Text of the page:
Yoga helped me practice coming in and out of this memory—even if I couldn’t put it into words. Yoga taught me, if in a coded way, pieces of my own story that I had not, for a long time, been able to access.

We need to listen to our bodies—and, at the same time, we need to have frameworks and stories to process what our bodies tell us. We need to be attentive and come out of the conscious mind. And then we need to make connections between the unconscious mind and the conscious mind and knit our experiences back together.

My yoga classes set the stage for me to listen to my body.

But movement alone didn’t prepare me or give me a real context or tools to understand what my body was saying. I needed to bring those stories back into language. I needed to bring the silent, cut-off places back into integration.

I needed both movement and stillness; I needed, ultimately, mind, body, and spirit all to come together.

At first, I wrote poetry. And then I started also to write prose. No doubt, part of my turn to prose was a growing desire to knit things together, to tell a coherent story. Like Hansel and Gretel, I was able to follow the moonlit pebbles that led back to my own early experiences and that ultimately led me back to myself.

By listening to my body, doing yoga, and then writing my story, I was able to re-train my nervous system and come into greater integration.

And when I did this, I received a great gift: I was able truly to come home. I found a new freedom. Ultimately accepting my story freed me from my story.

I want to add: home is not always a warm and easy place. Truly dangerous, unjust, and painful things absolutely have happened in our world and continue to happen; they happen far away and they happen in our homes; they happen to others and they happen to many of us. But our true home is a place of belonging, a place of well-being and peace.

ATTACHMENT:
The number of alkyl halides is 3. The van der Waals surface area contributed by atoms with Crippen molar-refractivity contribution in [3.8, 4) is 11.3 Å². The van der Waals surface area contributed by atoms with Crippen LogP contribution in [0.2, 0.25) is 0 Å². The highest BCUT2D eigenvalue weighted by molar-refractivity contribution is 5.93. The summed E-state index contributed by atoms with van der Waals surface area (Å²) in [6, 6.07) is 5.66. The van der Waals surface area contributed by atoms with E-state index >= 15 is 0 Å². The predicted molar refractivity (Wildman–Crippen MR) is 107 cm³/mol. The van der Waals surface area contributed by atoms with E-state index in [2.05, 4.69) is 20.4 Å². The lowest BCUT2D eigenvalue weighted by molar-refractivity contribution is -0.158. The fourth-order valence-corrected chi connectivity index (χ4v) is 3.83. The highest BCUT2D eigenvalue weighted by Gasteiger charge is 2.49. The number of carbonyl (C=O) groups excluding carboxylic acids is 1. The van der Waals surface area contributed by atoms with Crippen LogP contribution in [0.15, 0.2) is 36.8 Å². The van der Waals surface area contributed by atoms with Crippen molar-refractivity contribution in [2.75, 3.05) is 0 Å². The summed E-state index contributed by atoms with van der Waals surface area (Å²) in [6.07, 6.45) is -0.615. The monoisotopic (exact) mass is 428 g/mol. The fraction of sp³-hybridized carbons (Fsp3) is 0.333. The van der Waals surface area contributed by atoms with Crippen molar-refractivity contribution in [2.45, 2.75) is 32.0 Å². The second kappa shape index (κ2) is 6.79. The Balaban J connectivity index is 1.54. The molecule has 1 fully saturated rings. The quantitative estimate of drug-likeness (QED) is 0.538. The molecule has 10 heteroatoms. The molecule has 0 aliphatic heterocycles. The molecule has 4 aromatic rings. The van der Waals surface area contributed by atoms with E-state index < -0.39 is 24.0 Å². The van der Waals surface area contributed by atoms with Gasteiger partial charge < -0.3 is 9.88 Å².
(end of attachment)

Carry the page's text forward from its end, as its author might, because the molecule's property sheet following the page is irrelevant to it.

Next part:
When I was able to listen to the story my body told me and bring it into language, I found a new sense of home—first and foremost within myself. And then I could find more belonging and well-being with others and share it.

Eventually, I got trained as a yoga teacher, and today, when I teach writing, I bring in yoga and other embodied practices. To access our true story and our true creativity, we need to call on both mind and body.

If we are fighting against reality (as I was fighting to block my own story that my body was holding), we cannot relax; we cannot enjoy the present moment. And we cannot see what else might be possible. Our very capacity for creativity becomes blocked.

Our healing is ongoing; this is iterative work. But my story no longer traps me. I am able to see—and feel—everything else that is here. And there is so much wonder.

I believe that we need to do this work individually and also collectively in our beautiful, vulnerable, volatile world. It is radical work; it is liberating.

I'd love to support you on your own writing journey—whatever your story, whatever genre you write in.

If you haven't already, I hope you'll join my free class (the week of March 11th)—and invite others to join us, too :)

FREE class: The Four Steps to Revitalizing Your Writing and Reclaiming Your Stories: A Holistic Writing Seminar!

Please, as always, share this with friends and family, and let me know your responses, questions, and more...I love to hear from you.

with love and gratitude,

PS: I hope you also enjoy the Free Six-Minute Grounding Meditation on my Blog Post.

Hi! I'm Nadia Colburn—writer, teacher, yogi, activist

Author of The High Shelf and founder of Align Your Story writing school.

At Align Your Story Writing School, we bring traditional literary and creative writing studies together with mindfulness, embodied practices, and social and environmental engagement. Join a community of over 25,000 other mindful writers. Get the tools and community to write your best work.